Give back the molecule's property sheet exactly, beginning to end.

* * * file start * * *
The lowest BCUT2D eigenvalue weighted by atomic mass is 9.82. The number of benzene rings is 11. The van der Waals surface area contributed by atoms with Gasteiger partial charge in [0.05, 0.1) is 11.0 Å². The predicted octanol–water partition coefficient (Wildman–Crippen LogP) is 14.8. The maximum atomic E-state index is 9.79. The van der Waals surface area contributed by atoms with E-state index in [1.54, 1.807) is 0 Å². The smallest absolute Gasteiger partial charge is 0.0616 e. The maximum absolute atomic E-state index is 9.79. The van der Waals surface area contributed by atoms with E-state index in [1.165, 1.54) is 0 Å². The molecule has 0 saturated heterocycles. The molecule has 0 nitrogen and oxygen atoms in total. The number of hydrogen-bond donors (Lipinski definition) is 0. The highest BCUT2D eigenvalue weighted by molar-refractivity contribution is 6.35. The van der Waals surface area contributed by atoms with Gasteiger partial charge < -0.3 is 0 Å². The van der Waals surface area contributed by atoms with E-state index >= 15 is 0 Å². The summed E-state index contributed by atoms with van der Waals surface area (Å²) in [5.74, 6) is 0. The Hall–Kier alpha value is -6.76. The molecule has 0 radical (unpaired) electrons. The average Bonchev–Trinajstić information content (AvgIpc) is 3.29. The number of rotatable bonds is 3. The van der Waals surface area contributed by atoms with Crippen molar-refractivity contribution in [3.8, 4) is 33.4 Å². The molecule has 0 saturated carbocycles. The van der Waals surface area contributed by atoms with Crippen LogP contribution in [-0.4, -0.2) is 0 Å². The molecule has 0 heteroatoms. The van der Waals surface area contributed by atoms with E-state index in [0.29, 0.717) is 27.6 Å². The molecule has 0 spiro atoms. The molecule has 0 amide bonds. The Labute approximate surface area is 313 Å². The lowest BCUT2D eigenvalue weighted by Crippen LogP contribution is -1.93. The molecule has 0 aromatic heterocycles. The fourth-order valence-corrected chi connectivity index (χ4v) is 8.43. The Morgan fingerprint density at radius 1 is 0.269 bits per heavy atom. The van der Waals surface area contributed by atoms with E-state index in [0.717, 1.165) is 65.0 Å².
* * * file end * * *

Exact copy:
The lowest BCUT2D eigenvalue weighted by atomic mass is 9.82. The number of benzene rings is 11. The van der Waals surface area contributed by atoms with Gasteiger partial charge in [0.05, 0.1) is 11.0 Å². The predicted octanol–water partition coefficient (Wildman–Crippen LogP) is 14.8. The maximum atomic E-state index is 9.79. The van der Waals surface area contributed by atoms with E-state index in [1.54, 1.807) is 0 Å². The smallest absolute Gasteiger partial charge is 0.0616 e. The maximum absolute atomic E-state index is 9.79. The van der Waals surface area contributed by atoms with E-state index in [1.165, 1.54) is 0 Å². The molecule has 0 saturated heterocycles. The molecule has 0 nitrogen and oxygen atoms in total. The number of hydrogen-bond donors (Lipinski definition) is 0. The highest BCUT2D eigenvalue weighted by molar-refractivity contribution is 6.35. The van der Waals surface area contributed by atoms with Gasteiger partial charge < -0.3 is 0 Å². The van der Waals surface area contributed by atoms with E-state index >= 15 is 0 Å². The summed E-state index contributed by atoms with van der Waals surface area (Å²) in [5.74, 6) is 0. The Hall–Kier alpha value is -6.76. The molecule has 0 radical (unpaired) electrons. The average Bonchev–Trinajstić information content (AvgIpc) is 3.29. The number of rotatable bonds is 3. The van der Waals surface area contributed by atoms with Crippen molar-refractivity contribution in [3.8, 4) is 33.4 Å². The molecule has 0 saturated carbocycles. The van der Waals surface area contributed by atoms with Crippen LogP contribution in [-0.4, -0.2) is 0 Å². The molecule has 0 heteroatoms. The van der Waals surface area contributed by atoms with E-state index in [0.29, 0.717) is 27.6 Å². The molecule has 0 spiro atoms. The molecule has 0 amide bonds. The Labute approximate surface area is 313 Å². The lowest BCUT2D eigenvalue weighted by Crippen LogP contribution is -1.93. The molecule has 0 aromatic heterocycles. The fourth-order valence-corrected chi connectivity index (χ4v) is 8.43. The Morgan fingerprint density at radius 1 is 0.269 bits per heavy atom. The van der Waals surface area contributed by atoms with E-state index in [0.717, 1.165) is 65.0 Å².